Wednesday, May 1, 2013

The Insecure Writer and Deciding Whether to Self-Publish



Today is May's contribution to Alex Cavanaugh's Insecure Writers Support Group.


Why am I an Insecure Writer this month?

Because I don’t know which route I’m going to take—traditional or self-publishing.

Now it might seem I’m jumping the gun here a bit, especially when you consider I’ve only recently begun working on my first potentially publishable manuscript. Even if my productivity were to suddenly skyrocket, it will be at least a year before the story is polished enough for publication. And by that time, the publishing world may have changed so much that any decisions I make now might be irrelevant.

So why worry about it now? Because I’m wrestling with a few questions about my story—questions whose answers may depend upon the route I take to publication. .I know what my story is about and I know the setting (magic, castles, humorous characters, etc.), but I still haven’t decided on the age of the main character. Right now, he’s fourteen, making it an upper MG story, which means I need to write with an upper MG style. I have no problem with that, but I can also envision the story with an older MC, one who has recently graduated from college. In that case, the style would be different—something like Harry Potter meets The Hitchhikers Guide to the Galaxy. (If you haven’t read either one of these series, you should.) As it stands right now, I haven’t decided which style plays more to my strengths, or which style would be more interesting to potential readers.

Now I could just let these things sort themselves out as I write, but I worry that the correct choice may ultimately depend upon the method I choose for publication. Most of the self-published books I find on Amazon involve older characters*, whereas most of the MG stories are traditionally published. From what I understand, libraries and parents are less inclined to buy self-published MG books, unless from an established author, since there are no assurances a self-published book wouldn’t be full of profanity or other topics unsuitable for MG readers. In other words, if I write the story with a MG MC, I better hope I find an agent and publisher. Then again, I've heard many adults enjoy reading MG books, so who knows?

Perhaps I’m getting the cart before the horse and should just write whatever version of the story most appeals to me and worry about the publishing route later. But that’s what being an Insecure Writer is all about, right?.

If anyone has any thoughts on the subject, I’d love to hear them.

*BTW, I’ve ignored YA in this analysis, since I suspect I’d be terrible at writing YA.

5 comments:

  1. So the reason you're seeing a lot of older characters in the self pub on Amazon is that the genre NA is coming out. Whether it's going to be a really real category or not is hard to say at this point, but I'm seeing agents pick it up and it's selling to publishers. That means it's probably going to start finding it's own shelves in book stories. That push though, has only come after years of NA doing very well in self pub circles.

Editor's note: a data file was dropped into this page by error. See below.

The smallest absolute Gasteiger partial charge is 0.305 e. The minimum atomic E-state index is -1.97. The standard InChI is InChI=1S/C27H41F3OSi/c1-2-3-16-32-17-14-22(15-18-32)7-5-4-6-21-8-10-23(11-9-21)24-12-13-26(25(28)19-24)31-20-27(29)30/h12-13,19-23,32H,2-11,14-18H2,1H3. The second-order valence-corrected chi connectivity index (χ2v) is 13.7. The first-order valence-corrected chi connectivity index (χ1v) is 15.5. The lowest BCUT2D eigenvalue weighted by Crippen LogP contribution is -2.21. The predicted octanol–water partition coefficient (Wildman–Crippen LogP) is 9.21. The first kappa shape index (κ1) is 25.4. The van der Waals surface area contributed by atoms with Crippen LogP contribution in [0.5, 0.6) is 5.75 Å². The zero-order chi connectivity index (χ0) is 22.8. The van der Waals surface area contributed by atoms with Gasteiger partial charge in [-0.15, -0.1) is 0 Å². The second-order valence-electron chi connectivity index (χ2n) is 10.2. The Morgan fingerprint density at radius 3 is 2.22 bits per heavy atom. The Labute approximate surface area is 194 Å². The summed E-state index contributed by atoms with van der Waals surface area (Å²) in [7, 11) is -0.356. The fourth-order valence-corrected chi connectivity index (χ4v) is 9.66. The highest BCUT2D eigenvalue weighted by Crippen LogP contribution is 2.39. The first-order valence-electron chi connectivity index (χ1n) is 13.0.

I don't think you should tailor any of your writing for self-pub vs. traditional publication. Both rely on a spot on stellar writing (which I'm sure you've already know). Tell the best story you can, but be sure that you're telling the right story for you. Specifically, try to imagine what someone in seventh grade is going to get out of your novel. Then imagine what a 20 year-old would get out of it. Which of those stories do you want to tell? That's the only question to answer.

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    1. Thanks for the advice, Rena. I haven't paid much attention to NA since the definition seems so nebulous. I'll have to keep track of how NA develops.

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  2. Hmm, you already asked me, and I can't remember what I told you. If you want easier marketing, the NA would be ideal for either self-pub or trade. But if you want middle grade kids to read it, you have no choice. And why do you think you'd be bad at YA? There's a good description of the differences at WRITEONCON. So depending on why you think you wouldn't be good at writing YA, NA might amplify the problem. If it's another reason than listed, I'd like to know. Because your humor would fit the YA or NA genre fine.

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    Replies
    1. YA, at least as I understand it, tends to be more edgy these days, which isn't something I'd be very good at. My stories will always be more on the humorous side. Not saying that YA can't be humorous, but I don't have enough experience with YA to know how well my humor would work with it.

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